“Let us sing. Especially now!”

Matthias Organises online choir sessions for all those wanting to sing along Germany, Regensburg

Nothing distracts better than music. So, why not make the most of the lockdown and sing a few songs? Cantemus-TV has been providing this opportunity to the people of Regensburg and beyond for the past few months. “As leader of the Cantemus choir Regensburg, I wanted to provide people of all ages with an opportunity to express themselves through music,” Matthias explains. “That’s why we created our online ‘Cantemus-TV’: to invite children, young people and families to sing along. We believe that singing can fight boredom and alleviate worries, all while creating a warm atmosphere and instilling confidence.” Cantemus-TV invites viewers to actively participate in sessions from choir members, as well as to submit their own artistic contributions. According to Matthias, it is a whole new way of experiencing community and solidarity.

“We show solidarity across the border and support Strasbourg healthcare workers”

Klaus Initiated a donation campaign for hospitals in Kehl and Strasbourg Germany, Kehl

If COVID-19 was a shock to those who lived and worked near or across borders, it was also a test for long-standing cross-border initiatives. Take the Kehl Civic Foundation for instance. For many years, it has dedicated itself to intensive dialogue and cooperation between Kehl and one of its closest neighbours: the French city of Strasbourg. So, was the foundation forced to go on a hiatus following the closure of the France-Germany border? Not quite. “We wanted to send a positive solidarity signal across borders while helping those working day and night to improve our health. That’s why we initiated a large donation campaign to support the hospital staff of the Kehl Hospital and the University Hospital of Strasbourg,” explains Klaus, a member of the Foundation. By the end of the campaign, the Kehl Civic Foundation had sent EUR 4 500 to each hospital. The donations will help support nursing staff in their daily work.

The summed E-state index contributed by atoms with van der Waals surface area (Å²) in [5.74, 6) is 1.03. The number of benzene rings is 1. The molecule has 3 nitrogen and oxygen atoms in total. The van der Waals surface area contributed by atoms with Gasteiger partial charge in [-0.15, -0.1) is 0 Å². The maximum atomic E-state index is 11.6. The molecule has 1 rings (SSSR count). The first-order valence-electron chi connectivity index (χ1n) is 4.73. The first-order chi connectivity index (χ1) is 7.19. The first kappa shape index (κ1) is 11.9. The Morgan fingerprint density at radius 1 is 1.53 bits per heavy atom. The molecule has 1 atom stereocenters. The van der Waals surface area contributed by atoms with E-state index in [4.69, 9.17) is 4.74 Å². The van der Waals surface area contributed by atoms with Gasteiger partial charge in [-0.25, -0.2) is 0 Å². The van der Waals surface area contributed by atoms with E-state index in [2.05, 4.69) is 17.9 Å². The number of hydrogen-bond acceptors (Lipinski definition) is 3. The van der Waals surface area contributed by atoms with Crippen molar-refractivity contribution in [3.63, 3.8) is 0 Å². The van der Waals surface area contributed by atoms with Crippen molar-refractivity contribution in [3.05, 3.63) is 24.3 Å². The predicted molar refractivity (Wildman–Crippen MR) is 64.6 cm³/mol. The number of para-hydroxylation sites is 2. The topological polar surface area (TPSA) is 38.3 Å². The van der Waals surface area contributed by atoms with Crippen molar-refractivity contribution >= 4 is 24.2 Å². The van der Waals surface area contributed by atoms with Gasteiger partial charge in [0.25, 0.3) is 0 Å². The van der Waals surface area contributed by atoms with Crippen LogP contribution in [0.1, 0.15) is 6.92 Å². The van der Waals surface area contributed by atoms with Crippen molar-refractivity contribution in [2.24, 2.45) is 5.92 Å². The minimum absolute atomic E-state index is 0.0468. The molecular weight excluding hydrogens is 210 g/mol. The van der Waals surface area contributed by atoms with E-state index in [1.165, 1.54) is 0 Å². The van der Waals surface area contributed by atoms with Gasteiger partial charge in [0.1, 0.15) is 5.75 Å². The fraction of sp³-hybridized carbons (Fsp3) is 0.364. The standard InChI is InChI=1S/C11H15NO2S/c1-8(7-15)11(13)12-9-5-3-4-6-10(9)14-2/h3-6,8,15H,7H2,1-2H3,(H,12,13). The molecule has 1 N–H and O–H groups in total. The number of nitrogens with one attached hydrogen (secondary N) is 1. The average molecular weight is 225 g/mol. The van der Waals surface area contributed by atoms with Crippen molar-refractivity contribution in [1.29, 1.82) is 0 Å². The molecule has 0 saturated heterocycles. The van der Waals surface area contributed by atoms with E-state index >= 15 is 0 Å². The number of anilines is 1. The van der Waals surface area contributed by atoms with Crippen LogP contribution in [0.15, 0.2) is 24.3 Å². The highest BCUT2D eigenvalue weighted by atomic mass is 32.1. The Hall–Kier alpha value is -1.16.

“We let artists celebrate doctors and nurses worldwide”

Christiane and Lars Created "WeSayGracias", an Instagram account where artists can express their gratitude to the medical staff Germany, Munich

Art is known to be a mirror of society. But COVID-19 showed us how major changes in society could also break the link between the artists and their audience. Exhibitions and live performances were suddenly put on hold, even though artists had much inspiration to draw from. Christiane and Lars, from "Who's Mark", aimed to solve this problem with “wesaygracias”, an Instagram account providing artists and creative people with a platform to express their gratitude to healthcare workers around the world. “We’ve received posts from Mallorca, Melbourne and many other places,” Christiane and Lars enthuse. The #wesaygracias hashtag currently counts over 100 posts from artists of all backgrounds.